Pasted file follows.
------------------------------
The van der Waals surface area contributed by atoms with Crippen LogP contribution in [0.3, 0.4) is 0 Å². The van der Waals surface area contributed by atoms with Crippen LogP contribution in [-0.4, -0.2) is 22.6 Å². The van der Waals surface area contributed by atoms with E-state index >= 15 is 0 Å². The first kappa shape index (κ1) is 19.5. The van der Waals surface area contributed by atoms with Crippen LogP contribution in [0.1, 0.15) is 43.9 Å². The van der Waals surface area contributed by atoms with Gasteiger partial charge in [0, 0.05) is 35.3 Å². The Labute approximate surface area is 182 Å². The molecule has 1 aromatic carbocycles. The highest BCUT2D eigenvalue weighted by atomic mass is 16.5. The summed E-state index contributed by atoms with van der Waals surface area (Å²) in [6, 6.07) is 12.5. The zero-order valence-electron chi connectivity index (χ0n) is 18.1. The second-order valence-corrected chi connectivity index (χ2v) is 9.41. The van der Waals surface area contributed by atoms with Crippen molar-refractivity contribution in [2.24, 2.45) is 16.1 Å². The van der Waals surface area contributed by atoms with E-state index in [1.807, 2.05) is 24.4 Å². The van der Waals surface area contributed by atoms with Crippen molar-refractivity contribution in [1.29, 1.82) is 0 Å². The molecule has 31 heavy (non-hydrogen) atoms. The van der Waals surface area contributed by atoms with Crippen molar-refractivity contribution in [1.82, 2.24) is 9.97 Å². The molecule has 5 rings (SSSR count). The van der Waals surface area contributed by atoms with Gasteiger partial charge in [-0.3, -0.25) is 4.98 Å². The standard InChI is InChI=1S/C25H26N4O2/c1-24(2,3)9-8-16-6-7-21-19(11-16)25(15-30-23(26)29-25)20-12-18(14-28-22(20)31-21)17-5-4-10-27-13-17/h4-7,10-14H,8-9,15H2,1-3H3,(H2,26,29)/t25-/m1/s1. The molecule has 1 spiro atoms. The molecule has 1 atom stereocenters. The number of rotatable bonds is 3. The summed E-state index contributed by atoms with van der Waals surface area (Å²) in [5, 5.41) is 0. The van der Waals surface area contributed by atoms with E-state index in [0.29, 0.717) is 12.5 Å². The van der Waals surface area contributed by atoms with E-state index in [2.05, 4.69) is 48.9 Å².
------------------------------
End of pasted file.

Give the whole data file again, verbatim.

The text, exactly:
The van der Waals surface area contributed by atoms with Crippen LogP contribution in [0.3, 0.4) is 0 Å². The van der Waals surface area contributed by atoms with Crippen LogP contribution in [-0.4, -0.2) is 22.6 Å². The van der Waals surface area contributed by atoms with E-state index >= 15 is 0 Å². The first kappa shape index (κ1) is 19.5. The van der Waals surface area contributed by atoms with Crippen LogP contribution in [0.1, 0.15) is 43.9 Å². The van der Waals surface area contributed by atoms with Gasteiger partial charge in [0, 0.05) is 35.3 Å². The Labute approximate surface area is 182 Å². The molecule has 1 aromatic carbocycles. The highest BCUT2D eigenvalue weighted by atomic mass is 16.5. The summed E-state index contributed by atoms with van der Waals surface area (Å²) in [6, 6.07) is 12.5. The zero-order valence-electron chi connectivity index (χ0n) is 18.1. The second-order valence-corrected chi connectivity index (χ2v) is 9.41. The van der Waals surface area contributed by atoms with Crippen molar-refractivity contribution in [2.24, 2.45) is 16.1 Å². The van der Waals surface area contributed by atoms with E-state index in [1.807, 2.05) is 24.4 Å². The van der Waals surface area contributed by atoms with Crippen molar-refractivity contribution in [1.29, 1.82) is 0 Å². The molecule has 31 heavy (non-hydrogen) atoms. The van der Waals surface area contributed by atoms with Crippen molar-refractivity contribution in [1.82, 2.24) is 9.97 Å². The molecule has 5 rings (SSSR count). The van der Waals surface area contributed by atoms with Gasteiger partial charge in [-0.3, -0.25) is 4.98 Å². The standard InChI is InChI=1S/C25H26N4O2/c1-24(2,3)9-8-16-6-7-21-19(11-16)25(15-30-23(26)29-25)20-12-18(14-28-22(20)31-21)17-5-4-10-27-13-17/h4-7,10-14H,8-9,15H2,1-3H3,(H2,26,29)/t25-/m1/s1. The molecule has 1 spiro atoms. The molecule has 1 atom stereocenters. The number of rotatable bonds is 3. The summed E-state index contributed by atoms with van der Waals surface area (Å²) in [5, 5.41) is 0. The van der Waals surface area contributed by atoms with E-state index in [0.29, 0.717) is 12.5 Å². The van der Waals surface area contributed by atoms with E-state index in [2.05, 4.69) is 48.9 Å².